Probable cause:
The pilot's decision to initiate a visual flight rules approach into an area of instrument meteorological conditions at night and the flight coordinators' release of the flight without discussing the risks with the pilot, which resulted in the pilot experiencing a loss of situational awareness and subsequent controlled flight into terrain. Contributing to the accident were the operator's inadequate procedures for operational control and flight release and its inadequate training and oversight of operational control personnel. Also contributing to the accident was the Federal Aviation Administration's failure to hold the operator accountable for correcting known operational deficiencies and ensuring compliance with its operational control procedures.
Final Report:

Crash of a Cessna 207A Stationair 7 II in Kwigillingok

Date & Time: Nov 7, 2011 at 1830 LT
Operator:
Registration:
N6314H
Flight Phase:
Survivors:
Yes
Schedule:
Kwigillingok – Bethel
MSN:
207-0478
YOM:
1978
Crew on board:
1
Crew fatalities:
Pax on board:
5
Pax fatalities:
Other fatalities:
Total fatalities:
0
Captain / Total flying hours:
1833
Captain / Total hours on type:
349.00
Circumstances:
The pilot departed on a scheduled commuter flight at night from an unlit, rough and uneven snow-covered runway with five passengers and baggage. During the takeoff roll, the airplane bounced twice and became airborne, but it failed to climb. As the airplane neared the departure end of the runway, it began to veer to the left, and the pilot applied full right aileron, but the airplane continued to the left as it passed over the runway threshold. The airplane subsequently settled into an area of snow and tundra-covered terrain about 100 yards south of the runway threshold and nosed over. Official sunset on the day of the accident was 48 minutes before the accident, and the end of civil twilight was one minute before the accident. The Federal Aviation Administration's (FAA) Airport/Facility Directory, Alaska Supplement listing for the airport, includes the following notation: "Airport Remarks - Unattended. Night operations prohibited, except rotary wing aircraft. Runway condition not monitored, recommend visual inspection prior to using. Safety areas eroded and soft. Windsock unreliable." A postaccident examination of the airplane and engine revealed no mechanical anomalies that would have precluded normal operation. Given the lack of mechanical deficiencies with the airplane's engine or flight controls, it is likely the pilot failed to maintain control during the takeoff roll and initial climb after takeoff.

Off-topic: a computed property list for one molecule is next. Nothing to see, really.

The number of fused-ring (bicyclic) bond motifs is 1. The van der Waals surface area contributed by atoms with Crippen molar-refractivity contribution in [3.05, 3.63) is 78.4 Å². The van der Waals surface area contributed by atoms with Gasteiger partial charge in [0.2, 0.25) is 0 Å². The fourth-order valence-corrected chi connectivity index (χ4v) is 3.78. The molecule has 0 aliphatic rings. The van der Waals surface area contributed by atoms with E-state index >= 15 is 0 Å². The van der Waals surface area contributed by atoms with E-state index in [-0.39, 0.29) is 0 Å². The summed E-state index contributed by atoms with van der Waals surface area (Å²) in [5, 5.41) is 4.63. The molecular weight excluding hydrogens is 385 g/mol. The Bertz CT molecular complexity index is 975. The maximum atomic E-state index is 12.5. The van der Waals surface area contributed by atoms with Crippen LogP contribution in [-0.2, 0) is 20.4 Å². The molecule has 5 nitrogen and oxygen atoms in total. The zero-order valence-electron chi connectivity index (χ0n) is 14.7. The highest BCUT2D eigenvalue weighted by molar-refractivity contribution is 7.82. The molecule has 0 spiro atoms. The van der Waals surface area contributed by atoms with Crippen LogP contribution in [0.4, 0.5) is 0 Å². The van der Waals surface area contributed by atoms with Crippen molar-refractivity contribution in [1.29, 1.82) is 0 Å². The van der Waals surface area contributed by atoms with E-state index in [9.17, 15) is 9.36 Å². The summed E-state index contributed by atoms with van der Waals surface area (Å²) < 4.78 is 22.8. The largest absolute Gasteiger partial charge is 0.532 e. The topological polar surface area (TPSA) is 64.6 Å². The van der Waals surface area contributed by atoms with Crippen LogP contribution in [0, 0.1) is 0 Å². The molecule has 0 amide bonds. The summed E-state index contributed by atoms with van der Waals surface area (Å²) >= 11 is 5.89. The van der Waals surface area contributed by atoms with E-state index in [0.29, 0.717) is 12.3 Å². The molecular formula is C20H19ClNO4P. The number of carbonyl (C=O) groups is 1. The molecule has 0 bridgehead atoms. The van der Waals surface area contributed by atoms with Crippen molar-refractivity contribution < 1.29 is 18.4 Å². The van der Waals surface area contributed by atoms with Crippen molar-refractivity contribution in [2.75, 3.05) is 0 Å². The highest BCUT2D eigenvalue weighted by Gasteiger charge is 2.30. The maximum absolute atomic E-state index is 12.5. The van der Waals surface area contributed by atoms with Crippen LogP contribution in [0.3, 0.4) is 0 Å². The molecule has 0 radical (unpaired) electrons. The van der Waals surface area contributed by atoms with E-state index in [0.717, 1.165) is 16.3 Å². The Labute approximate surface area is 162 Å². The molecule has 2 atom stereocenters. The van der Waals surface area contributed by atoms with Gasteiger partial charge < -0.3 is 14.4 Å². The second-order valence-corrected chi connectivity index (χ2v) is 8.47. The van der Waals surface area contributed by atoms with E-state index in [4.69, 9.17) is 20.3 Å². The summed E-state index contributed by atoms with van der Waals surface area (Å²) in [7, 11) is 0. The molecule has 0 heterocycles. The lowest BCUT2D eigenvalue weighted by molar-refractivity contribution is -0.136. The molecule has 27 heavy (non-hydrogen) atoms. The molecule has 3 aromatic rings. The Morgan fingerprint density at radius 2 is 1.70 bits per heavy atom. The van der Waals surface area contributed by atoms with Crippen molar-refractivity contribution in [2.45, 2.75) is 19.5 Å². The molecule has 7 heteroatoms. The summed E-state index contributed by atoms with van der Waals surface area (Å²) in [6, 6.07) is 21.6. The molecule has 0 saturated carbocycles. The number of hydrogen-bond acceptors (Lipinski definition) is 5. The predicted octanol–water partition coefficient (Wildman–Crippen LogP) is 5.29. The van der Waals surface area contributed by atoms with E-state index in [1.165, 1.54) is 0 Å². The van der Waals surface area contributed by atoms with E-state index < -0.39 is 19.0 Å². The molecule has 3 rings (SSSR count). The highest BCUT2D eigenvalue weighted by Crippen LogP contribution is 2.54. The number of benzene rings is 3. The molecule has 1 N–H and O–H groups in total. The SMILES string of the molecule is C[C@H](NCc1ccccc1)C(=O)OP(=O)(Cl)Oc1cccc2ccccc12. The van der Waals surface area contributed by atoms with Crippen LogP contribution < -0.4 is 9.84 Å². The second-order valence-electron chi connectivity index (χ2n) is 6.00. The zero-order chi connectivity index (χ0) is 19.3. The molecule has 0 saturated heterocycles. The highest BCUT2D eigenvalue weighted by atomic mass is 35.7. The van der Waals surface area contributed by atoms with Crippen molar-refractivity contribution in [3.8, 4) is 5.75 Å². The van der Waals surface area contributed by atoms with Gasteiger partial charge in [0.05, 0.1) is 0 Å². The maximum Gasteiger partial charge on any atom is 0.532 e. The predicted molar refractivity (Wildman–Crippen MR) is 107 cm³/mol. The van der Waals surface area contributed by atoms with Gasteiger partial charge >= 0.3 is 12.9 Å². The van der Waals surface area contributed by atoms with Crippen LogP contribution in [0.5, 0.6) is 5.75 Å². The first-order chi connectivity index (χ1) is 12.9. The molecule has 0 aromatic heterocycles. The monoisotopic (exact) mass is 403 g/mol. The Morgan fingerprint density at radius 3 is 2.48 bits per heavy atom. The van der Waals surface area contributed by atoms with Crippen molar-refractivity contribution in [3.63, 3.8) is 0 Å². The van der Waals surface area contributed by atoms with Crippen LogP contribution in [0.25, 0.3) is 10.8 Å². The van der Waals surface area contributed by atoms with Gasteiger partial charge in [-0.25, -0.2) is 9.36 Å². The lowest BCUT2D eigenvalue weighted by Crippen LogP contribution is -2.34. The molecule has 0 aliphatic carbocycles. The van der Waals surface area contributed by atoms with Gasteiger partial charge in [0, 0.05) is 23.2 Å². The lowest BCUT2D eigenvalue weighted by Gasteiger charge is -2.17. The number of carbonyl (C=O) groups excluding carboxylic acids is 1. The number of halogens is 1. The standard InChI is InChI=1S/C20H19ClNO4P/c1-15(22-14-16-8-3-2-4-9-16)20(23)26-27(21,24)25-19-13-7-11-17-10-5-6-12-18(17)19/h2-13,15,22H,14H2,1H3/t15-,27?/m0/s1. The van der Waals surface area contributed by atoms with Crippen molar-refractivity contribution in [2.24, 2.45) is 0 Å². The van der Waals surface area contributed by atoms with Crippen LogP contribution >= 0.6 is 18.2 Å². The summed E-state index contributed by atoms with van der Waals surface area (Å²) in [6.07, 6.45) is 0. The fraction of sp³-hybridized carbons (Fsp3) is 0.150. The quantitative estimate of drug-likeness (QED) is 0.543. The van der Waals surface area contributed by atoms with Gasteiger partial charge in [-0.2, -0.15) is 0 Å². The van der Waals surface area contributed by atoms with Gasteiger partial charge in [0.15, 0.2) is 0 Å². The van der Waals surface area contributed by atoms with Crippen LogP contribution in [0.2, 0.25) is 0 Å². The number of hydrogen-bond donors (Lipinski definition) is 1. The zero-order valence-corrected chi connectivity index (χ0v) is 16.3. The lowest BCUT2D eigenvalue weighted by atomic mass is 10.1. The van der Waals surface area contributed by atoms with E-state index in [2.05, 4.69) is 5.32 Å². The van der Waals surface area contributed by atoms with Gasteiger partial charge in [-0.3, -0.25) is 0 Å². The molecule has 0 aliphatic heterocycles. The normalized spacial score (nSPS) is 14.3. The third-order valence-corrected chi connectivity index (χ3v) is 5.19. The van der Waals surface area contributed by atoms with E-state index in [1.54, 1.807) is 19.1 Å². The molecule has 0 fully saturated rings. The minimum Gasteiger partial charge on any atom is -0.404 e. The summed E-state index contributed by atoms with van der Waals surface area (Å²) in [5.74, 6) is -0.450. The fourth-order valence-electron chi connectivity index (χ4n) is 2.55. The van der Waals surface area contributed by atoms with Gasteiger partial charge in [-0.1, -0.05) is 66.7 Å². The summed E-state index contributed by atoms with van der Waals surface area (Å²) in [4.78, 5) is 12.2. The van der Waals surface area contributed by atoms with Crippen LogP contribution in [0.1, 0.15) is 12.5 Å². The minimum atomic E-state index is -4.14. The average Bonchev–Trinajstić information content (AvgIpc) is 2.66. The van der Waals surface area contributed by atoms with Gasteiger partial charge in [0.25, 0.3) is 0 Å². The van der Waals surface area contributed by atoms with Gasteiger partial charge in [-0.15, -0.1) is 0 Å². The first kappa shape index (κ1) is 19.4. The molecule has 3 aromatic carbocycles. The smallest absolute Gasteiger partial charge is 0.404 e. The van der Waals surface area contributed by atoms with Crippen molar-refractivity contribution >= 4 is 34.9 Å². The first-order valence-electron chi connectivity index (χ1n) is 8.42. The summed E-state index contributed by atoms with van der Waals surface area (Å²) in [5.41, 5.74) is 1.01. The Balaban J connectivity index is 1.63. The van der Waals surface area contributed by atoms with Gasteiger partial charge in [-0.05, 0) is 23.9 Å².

Probable cause:
The pilot's failure to abort the takeoff when he realized the airplane could not attain sufficient takeoff and climb performance and his improper decision to depart from an airport where night operations were prohibited.
Final Report:

Crash of a Cessna T207A Turbo Stationair 8 in Nightmute

Date & Time: Sep 2, 2011 at 1335 LT
Operator:
Registration:
N73789
Flight Phase:
Flight Type:
Survivors:
Yes
Site:
Schedule:
Tununak - Bethel
MSN:
207-0629
YOM:
1981
Crew on board:
1
Crew fatalities:
Pax on board:
0
Pax fatalities:
Other fatalities:
Total fatalities:
0